Between yesterday and this morning, SEPTA vehicles have been in some thick situations, including a Route 23 bus that was rear-ended by a vehicle that injured 5 people, a man hit and seriously injured by a 15 trolley, and a man hit while waiting for the train by a Lansdale-Doylestown regional rail train.
Governing magazine this month profiles Brookville Equipment Corporation, a company based in northcentral Pennsylvania that specializes in refurbishing old trolley cars. They’re the ones that got the $40 million contract to fix up SEPTA’s 18 PCC trolley cars that now run on the 15 line. Or, at least, will start running again after the track work is finished next month.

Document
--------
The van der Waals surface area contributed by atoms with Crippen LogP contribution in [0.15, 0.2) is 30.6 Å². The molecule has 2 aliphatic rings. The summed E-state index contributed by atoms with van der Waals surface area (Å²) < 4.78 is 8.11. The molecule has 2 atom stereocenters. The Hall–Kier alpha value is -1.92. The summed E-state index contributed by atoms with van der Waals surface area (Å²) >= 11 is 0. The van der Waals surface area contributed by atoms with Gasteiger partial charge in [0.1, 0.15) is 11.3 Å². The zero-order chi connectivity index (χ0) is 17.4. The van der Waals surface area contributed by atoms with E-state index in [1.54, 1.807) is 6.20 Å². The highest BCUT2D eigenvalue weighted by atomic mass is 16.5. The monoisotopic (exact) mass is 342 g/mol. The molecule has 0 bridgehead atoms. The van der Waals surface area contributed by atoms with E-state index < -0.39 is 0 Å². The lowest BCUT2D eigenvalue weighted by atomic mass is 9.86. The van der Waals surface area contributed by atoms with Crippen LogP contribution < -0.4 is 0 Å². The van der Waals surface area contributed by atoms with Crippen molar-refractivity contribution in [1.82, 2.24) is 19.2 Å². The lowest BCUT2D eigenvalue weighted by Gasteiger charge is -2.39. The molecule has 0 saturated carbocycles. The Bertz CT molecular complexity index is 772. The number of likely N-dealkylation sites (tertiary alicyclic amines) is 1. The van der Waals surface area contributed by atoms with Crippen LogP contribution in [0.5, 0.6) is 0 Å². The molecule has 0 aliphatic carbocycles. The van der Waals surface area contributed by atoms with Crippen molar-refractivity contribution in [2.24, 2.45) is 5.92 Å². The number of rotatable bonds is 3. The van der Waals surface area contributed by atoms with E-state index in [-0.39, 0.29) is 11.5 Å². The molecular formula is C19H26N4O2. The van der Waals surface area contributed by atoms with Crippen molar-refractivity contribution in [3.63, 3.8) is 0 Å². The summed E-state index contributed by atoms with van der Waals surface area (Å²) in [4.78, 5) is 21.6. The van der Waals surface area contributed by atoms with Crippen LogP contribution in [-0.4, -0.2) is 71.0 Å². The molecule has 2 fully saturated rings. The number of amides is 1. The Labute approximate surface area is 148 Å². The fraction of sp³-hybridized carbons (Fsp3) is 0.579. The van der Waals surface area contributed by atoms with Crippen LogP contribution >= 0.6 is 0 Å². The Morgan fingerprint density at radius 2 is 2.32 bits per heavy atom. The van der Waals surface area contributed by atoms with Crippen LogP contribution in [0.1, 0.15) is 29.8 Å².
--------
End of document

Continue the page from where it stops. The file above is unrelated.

Not all of those cities want new trams fresh off the assembly line. A small but growing number are using old-fashioned streetcars as part of their fleet. Retrofitting period streetcars may seem like a frivolous idea, especially with local government budgets so tight. But many city planners disagree. In Philadelphia, where a discontinued streetcar line on Girard Avenue is being brought back to life, officials decided to use restored streetcars “at the request of certain advocacy groups,” according to Byron Comati, director of strategic planning and analysis for the Southeastern Pennsylvania Transit Authority.
You’ve gotta love the “at the request of certain advocacy groups” line. Now who could that be?
Anyway, next time you’re driving along Route 80, get off at Exit 81. Maybe they’ll give you a tour.